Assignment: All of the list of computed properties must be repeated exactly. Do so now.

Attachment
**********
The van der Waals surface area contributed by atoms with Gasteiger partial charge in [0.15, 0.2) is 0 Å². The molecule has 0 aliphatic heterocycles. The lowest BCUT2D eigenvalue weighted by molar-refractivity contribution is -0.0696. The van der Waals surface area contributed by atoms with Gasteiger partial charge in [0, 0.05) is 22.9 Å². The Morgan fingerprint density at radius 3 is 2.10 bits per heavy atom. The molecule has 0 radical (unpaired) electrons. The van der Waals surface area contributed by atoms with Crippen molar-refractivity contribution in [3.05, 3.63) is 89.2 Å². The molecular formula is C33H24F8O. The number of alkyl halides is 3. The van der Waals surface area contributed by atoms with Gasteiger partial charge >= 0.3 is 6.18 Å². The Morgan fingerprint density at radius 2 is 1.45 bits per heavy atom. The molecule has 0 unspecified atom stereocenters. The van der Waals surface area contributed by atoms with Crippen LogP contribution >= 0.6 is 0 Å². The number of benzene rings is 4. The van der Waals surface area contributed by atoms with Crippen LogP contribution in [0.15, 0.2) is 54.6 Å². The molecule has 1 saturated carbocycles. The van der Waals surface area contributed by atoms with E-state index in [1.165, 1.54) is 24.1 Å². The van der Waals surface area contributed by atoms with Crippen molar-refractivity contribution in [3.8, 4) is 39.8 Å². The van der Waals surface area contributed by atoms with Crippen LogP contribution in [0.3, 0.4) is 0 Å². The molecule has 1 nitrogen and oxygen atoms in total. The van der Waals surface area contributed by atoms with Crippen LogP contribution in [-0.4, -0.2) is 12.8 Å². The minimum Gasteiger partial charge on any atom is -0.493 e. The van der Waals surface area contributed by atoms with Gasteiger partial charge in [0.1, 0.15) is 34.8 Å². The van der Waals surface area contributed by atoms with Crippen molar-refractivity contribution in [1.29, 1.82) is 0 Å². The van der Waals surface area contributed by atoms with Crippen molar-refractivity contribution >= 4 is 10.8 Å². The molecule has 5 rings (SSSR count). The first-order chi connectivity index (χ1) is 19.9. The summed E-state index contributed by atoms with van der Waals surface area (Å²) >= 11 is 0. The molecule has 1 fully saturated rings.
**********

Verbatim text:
The van der Waals surface area contributed by atoms with Gasteiger partial charge in [0.15, 0.2) is 0 Å². The molecule has 0 aliphatic heterocycles. The lowest BCUT2D eigenvalue weighted by molar-refractivity contribution is -0.0696. The van der Waals surface area contributed by atoms with Gasteiger partial charge in [0, 0.05) is 22.9 Å². The Morgan fingerprint density at radius 3 is 2.10 bits per heavy atom. The molecule has 0 radical (unpaired) electrons. The van der Waals surface area contributed by atoms with Crippen molar-refractivity contribution in [3.05, 3.63) is 89.2 Å². The molecular formula is C33H24F8O. The number of alkyl halides is 3. The van der Waals surface area contributed by atoms with Gasteiger partial charge >= 0.3 is 6.18 Å². The Morgan fingerprint density at radius 2 is 1.45 bits per heavy atom. The molecule has 0 unspecified atom stereocenters. The van der Waals surface area contributed by atoms with Crippen LogP contribution >= 0.6 is 0 Å². The number of benzene rings is 4. The van der Waals surface area contributed by atoms with Crippen LogP contribution in [0.15, 0.2) is 54.6 Å². The molecule has 1 saturated carbocycles. The van der Waals surface area contributed by atoms with E-state index in [1.165, 1.54) is 24.1 Å². The van der Waals surface area contributed by atoms with Crippen molar-refractivity contribution in [3.8, 4) is 39.8 Å². The van der Waals surface area contributed by atoms with Crippen LogP contribution in [0.3, 0.4) is 0 Å². The molecule has 1 nitrogen and oxygen atoms in total. The van der Waals surface area contributed by atoms with Crippen LogP contribution in [-0.4, -0.2) is 12.8 Å². The minimum Gasteiger partial charge on any atom is -0.493 e. The van der Waals surface area contributed by atoms with Gasteiger partial charge in [0.1, 0.15) is 34.8 Å². The van der Waals surface area contributed by atoms with Crippen molar-refractivity contribution in [1.29, 1.82) is 0 Å². The van der Waals surface area contributed by atoms with Crippen molar-refractivity contribution >= 4 is 10.8 Å². The molecule has 5 rings (SSSR count). The first-order chi connectivity index (χ1) is 19.9. The summed E-state index contributed by atoms with van der Waals surface area (Å²) >= 11 is 0. The molecule has 1 fully saturated rings.